After much uncertainty about whether G20 leaders would be able to reach a consensus on a joint statement, especially in the backdrop of the Ukraine war, the organisation’s 18th summit under India’s presidency concluded with the adoption of the New Delhi Declaration. This has been interpreted as a diplomatic triumph, not only for India, but also for this elite club of the world’s most advanced and emerging market economies.
But the move is in the interest of the rich nations that make up the G7, or Group of Seven, as African countries are major suppliers of vital minerals needed to meet energy challenges worldwide. The question, therefore, remains whether a permanent seat can enable the African countries to voice their concerns, such as of debt distress and the decolonisation of the international financial system, within the elite platform.
According to the Debt Justice campaign, 54 countries, most from Africa, are currently in a debt crisis and have no option but to choose between external debt repayments or government spending on public welfare.
The debt crisis is a recurring one under the current international financial system, which is controlled by advanced economies that combine lending with conditionalities on the economic policies of the debtor countries. These include pushing for markets to be liberalised, public services to be privatised and promoting austerity measures.
For instance, the March bailout agreement between the International Monetary Fund and the Sri Lankan government, as economist Jayati Ghosh noted, enabled the financial institution to impose “a series of conditions that have significantly exacerbated Sri Lanka’s wage and cost-of-living crises”.
An overhaul of this global financial structure and ensuring that its decision-making is more representative and transparent is essential to address these issues faced by Global South countries.
While the New Delhi Declaration is being celebrated as a success by India and key G20 members, observers have perceived it as “uninspiring and underwhelming,” made up of “empty promises,” “disappointing,” and “a compromise”.
But unpacking the text shows what it has actually offered, especially at a time of rising global inequality, the devastating impact of climate change, food insecurity, skyrocketing energy prices, ecological destruction, the systematic erosion of the rights of workers and vulnerable communities, war and conflict, and the democratic backsliding of many countries.
The weak language of the declaration does not not substantially address any of these pressing contemporary issues.
First, there was doubt over the possibility of a joint declaration because of how the G20 would address the Ukraine war. Without mentioning Russia, the declaration highlights “human suffering and negative added impacts” of the war on the global economy and states, “There were different views and assessments of the situation.” The significantly toned down language, compared to the Bali Declaration, was accepted by the G7 countries – as analysts noted – to keep the G20 relevant.
China and Russia have been pushing for the world order to be reshuffled through multilateral bodies like the expanded Brics grouping – of Brazil, Russia India, China and South Africa – and the Shanghai Cooperation Organisation. This makes it crucial for Western countries to keep the G20 active to maintain the dominance of the World Bank Group and the International Monetary Fund as well as to keep developing countries close.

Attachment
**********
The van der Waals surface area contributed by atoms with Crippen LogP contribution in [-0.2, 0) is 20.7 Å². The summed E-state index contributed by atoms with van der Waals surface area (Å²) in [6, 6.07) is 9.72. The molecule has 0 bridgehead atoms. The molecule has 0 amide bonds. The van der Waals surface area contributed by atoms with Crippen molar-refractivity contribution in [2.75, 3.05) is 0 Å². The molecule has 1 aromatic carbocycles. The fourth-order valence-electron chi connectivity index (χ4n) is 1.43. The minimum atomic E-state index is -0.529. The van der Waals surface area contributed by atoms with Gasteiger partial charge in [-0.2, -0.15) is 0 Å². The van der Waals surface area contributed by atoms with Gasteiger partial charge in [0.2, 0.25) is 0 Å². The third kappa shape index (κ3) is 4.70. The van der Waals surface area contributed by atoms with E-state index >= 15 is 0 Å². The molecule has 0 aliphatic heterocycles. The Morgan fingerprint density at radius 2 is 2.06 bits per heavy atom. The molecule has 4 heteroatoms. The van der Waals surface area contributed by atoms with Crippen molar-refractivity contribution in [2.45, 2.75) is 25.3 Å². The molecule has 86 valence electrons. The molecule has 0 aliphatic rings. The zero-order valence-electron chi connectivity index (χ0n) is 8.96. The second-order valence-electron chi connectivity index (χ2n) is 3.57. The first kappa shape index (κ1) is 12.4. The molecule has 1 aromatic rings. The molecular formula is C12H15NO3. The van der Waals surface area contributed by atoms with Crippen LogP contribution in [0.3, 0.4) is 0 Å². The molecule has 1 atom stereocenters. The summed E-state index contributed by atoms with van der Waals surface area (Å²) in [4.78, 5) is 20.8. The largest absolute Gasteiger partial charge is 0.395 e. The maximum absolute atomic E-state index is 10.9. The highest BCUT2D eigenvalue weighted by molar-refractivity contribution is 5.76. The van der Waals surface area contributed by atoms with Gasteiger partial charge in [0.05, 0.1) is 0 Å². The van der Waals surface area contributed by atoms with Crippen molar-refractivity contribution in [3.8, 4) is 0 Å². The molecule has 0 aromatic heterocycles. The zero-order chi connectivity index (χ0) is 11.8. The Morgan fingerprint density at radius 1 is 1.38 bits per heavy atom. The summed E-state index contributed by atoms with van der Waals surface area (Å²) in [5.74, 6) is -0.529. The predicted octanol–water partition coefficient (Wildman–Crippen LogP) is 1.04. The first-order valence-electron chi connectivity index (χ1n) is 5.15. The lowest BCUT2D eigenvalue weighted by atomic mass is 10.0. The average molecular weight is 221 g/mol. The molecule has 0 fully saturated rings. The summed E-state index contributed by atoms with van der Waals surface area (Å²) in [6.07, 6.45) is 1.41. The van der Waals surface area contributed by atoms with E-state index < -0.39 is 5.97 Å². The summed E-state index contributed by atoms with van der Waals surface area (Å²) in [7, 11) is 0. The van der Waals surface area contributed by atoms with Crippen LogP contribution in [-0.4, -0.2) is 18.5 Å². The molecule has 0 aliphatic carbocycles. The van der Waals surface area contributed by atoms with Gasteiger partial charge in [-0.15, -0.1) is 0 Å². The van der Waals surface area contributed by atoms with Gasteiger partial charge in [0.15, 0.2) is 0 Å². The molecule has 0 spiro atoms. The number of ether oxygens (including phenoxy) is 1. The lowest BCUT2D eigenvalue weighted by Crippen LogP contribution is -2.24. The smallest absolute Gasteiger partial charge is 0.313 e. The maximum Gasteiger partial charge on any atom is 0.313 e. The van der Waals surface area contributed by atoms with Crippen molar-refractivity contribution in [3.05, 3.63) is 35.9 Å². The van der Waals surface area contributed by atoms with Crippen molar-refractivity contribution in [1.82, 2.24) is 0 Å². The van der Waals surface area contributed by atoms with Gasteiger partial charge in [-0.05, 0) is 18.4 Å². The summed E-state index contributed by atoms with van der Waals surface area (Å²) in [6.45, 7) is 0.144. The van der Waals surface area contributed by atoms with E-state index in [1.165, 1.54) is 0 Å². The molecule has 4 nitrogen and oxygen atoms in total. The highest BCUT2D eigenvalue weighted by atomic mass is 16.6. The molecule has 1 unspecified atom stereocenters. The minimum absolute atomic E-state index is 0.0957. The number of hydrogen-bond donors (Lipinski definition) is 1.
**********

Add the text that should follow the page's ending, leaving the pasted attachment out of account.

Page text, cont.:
Further, the West could not let India’s presidency fail because of the country’s geopolitical and economic significance in the Indo-Pacific region as a force to contain China. For Russia, it was a clear diplomatic win. Ukraine, the victim of this geopolitical tension, condemned the declaration as “nothing to be proud of”. The eight paragraphs on Ukraine made the G20 look like “a peace and security club” that could neither address the geopolitical aspect of the war, nor present a roadmap on how to tackle its impact on the global economy.
Second, in absence of concrete action plans or achievable timelines, non-committal language became the backbone of the entire text. The declaration fell short of expectations on multiple counts.
As political scientist John Kirton said, “Most of the commitments were weak, with G20 leaders promising to keep doing what they have already committed to do or to explore options, endorse or support others’ work or commission studies.”
On the United Nations’ 2030 agenda to achieve 17 sustainable development goals, the declaration repeated the existing commitments without paying serious attention to addressing poverty, inequality and new ways of development finance.
On debt distress, the document reiterated the already failed debt restructuring strategies, such as the Debt Service Suspension Initiative and the Common Framework for Debt Treatments. The measures, aimed at temporary suspension of debt repayment are unsuccessful for several reasons.
For instance, they have not been able to bring all forms of creditors, including private creditors, to the table. The peculiar eligibility criteria for countries seeking relief and the fear of debtor nations of negative credit ratings and access to international capital markets remain significant hurdles.